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Infrastructure development to be made foundation for the economy
3/9/18 4:09 PM

Vietnam’s demand for infrastructure development, including transport, energy, and urban development, is huge, while both public investment and official development assistance (ODA) loans are limited.

McKinsey Global Institute forecasts the need for over $2 trillion in investments in road, railway, port, airport, power, water, and telecommunications infrastructure across the ASEAN to maintain economic growth, including $770 billion for Indonesia, $317 billion for Vietnam, $310 billion for Thailand, $290 billion for the Philippines, and $277 billion for Malaysia.

By sectors, each power, roads, and telecommunication make up 24 per cent of the total infrastructure investment needed across the ASEAN, while another 28 per cent is captured by water, railways, airports, and ports.

To cater for this excessive demand, the Vietnamese government has collaborated with the World Economic Forum (WEF) to establish the Infrastructure Working Group in Vietnam (IWG), strengthening the attraction of infrastructure investment, contributing to Vietnam’s economic development in the era of innovation and Industry 4.0 is approaching and changing the structure of the economy.

Nguyen Van Vinh, vice chairman of the Development Strategy Institute (DSI) under the Ministry of Planning and Investment, said: “the quality of Infrastructure and synchronous development has not met the actual demand yet. The socioeconomic development strategy for 2011-2020 states that infrastructure development is one of the three major breakthroughs to be achieved to secure the economic development of Vietnam in the coming time. Therefore, the problems to solve are how to mobilise and manage resources in this sector, improve competitiveness, and welcome new challenges and opportunities.”

At the infrastructure development community workshop taking place on March 6, Eric Sidgwick, ADB country director for Vietnam, said: “In order to mobilise financial resources for infrastructure projects, Vietnam should complete the legal framework on PPP (public-private partnership) projects, including legal documents guiding implementation, as well as ensure synchronisation with relevant laws. We are ready to collaborate with Vietnamese agencies to share the experiences of other countries in formulating a legal system and promoting private sector participation.”

The decree on PPP should provide business input and recommendations to the new PPP law, as well as develop best practices to ensure there is one common “language” and clearly allocated responsibilities and solutions throughout the life cycle of the projects.

In addition to the PPP investment method, the chief of VinaCapital expressed that the asset recycling model through a pilot test case (PTC) to mobilise capital in the power sector while increasing Vietnam's electricity generation capacity is critical for the country's continued development.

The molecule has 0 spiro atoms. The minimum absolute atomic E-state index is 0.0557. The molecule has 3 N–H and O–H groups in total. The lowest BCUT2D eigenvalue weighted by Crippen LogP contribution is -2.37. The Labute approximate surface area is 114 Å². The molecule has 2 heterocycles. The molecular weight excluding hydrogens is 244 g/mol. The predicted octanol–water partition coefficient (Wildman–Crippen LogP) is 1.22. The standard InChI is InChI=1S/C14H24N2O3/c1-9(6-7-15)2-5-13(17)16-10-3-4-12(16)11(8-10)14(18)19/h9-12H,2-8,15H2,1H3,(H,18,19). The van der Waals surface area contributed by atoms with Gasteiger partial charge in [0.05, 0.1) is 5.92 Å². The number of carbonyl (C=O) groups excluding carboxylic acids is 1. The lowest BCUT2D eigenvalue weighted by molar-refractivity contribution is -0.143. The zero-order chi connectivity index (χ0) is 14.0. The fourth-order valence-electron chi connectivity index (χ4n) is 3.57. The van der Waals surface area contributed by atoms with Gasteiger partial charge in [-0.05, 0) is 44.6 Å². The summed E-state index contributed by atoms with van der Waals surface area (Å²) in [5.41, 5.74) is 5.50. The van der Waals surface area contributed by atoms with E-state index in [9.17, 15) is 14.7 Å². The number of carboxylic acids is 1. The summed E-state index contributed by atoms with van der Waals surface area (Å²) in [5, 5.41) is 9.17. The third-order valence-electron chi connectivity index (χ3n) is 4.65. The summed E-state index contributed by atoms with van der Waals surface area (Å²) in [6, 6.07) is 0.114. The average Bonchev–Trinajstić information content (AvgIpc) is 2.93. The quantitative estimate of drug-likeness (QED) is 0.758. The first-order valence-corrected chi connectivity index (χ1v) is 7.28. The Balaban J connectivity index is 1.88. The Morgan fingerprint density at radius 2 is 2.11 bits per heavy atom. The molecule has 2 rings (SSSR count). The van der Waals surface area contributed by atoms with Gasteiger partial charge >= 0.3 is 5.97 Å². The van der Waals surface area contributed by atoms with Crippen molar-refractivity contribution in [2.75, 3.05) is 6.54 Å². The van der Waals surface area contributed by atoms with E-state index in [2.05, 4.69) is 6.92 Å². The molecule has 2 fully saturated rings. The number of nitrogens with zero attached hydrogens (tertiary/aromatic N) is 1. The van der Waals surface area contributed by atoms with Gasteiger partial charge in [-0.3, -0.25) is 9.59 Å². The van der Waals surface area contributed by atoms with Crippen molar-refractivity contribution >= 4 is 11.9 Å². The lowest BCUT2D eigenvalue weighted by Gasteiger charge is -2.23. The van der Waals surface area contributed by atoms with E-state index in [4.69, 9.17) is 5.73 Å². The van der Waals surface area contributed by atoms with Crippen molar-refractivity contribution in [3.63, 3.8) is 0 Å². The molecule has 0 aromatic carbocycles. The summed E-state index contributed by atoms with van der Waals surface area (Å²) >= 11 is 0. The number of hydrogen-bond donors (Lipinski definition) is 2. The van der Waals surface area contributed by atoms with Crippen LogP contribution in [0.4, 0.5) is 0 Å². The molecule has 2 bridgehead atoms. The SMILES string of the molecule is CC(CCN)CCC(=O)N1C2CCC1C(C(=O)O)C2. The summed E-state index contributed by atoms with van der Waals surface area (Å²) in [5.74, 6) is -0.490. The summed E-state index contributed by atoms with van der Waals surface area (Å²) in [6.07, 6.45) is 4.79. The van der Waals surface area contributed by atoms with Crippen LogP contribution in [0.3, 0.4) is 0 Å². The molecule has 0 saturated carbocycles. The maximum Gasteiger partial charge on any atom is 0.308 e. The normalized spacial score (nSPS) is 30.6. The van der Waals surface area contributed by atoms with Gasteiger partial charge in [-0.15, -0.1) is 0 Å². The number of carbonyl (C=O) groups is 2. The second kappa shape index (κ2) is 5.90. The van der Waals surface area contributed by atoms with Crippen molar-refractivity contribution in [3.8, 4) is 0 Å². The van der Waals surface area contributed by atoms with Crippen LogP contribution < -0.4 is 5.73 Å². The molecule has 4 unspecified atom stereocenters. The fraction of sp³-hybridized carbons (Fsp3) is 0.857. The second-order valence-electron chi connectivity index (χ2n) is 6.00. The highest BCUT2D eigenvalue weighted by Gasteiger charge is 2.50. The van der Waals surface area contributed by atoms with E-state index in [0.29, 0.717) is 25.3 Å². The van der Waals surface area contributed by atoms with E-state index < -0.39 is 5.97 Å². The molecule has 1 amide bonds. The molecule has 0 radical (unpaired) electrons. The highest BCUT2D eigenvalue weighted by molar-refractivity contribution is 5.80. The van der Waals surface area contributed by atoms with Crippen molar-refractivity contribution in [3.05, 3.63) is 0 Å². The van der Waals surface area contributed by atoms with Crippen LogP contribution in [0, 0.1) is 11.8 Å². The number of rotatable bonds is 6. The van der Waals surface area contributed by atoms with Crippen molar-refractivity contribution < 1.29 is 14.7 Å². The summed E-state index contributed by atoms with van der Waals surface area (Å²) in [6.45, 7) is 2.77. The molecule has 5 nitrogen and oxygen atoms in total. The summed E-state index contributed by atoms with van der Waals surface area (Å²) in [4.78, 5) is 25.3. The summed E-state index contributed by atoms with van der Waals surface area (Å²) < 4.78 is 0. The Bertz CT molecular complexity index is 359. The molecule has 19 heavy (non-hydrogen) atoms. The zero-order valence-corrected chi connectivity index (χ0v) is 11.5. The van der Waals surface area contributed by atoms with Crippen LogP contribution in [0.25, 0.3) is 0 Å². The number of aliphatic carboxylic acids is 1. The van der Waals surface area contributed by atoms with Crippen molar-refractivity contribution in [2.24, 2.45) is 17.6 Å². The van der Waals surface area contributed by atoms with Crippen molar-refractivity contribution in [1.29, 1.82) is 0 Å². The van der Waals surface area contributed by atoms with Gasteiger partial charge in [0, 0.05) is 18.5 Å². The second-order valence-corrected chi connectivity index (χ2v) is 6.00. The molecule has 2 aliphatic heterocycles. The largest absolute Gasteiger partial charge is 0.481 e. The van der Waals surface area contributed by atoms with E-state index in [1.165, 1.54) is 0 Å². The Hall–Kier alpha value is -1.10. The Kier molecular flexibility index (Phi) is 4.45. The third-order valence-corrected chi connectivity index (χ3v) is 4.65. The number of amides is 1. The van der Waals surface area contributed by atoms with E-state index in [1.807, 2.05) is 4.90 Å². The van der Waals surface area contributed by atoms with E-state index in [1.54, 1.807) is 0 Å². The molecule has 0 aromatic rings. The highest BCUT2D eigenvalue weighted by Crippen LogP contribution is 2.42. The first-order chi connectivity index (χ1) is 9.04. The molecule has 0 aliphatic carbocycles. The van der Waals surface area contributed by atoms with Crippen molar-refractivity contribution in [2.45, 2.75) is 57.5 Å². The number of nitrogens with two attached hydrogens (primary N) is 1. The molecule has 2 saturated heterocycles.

Under the PTC, a consortium of investors would purchase a power plant from state-run Electricity of Vietnam (EVN), the proceeds from which would be used to construct a new power plant. Local banks supported by multilateral development banks and other investors would provide financing. The government would fast-track approvals for both the sale of the existing plant and construction of the new plant. The overall objective is to move on the concept, demonstrating the commitment of both the private and public sectors to address this issue in an innovative way.

Sharing some lessons learnt by other ASEAN countries, Evelina Fadil Pietruschka, chairman of WannaArtha Life, said that bank regulations are common problems to promoting long-term investment in the ASEAN.

The application of regulation requirements derived from bank-oriented regulations may negatively impact insurers’ role to provide long-term investment and stabilise the financial systems.

Bank-oriented regulations with focus on systemic risks and inter-connectedness may disincentivise insurers to stabilise the financial system and market, rather than mitigate systemic risks.

For short-term oriented economic regimes, economic valuation may be a significant barrier for long-term businesses, which may not be relevant to the insurers’ capacity to meet long-term obligations. Short-term oriented regimes tend to capture the risk assessment with a snapshot and consider long-term business and long-term investments as excessive risk taking.

“In order to constrain long-term investment, it is necessary for underdeveloped capital markets to collaborate with the developed counterparts,” noted Pietruschka.


Source: VOV


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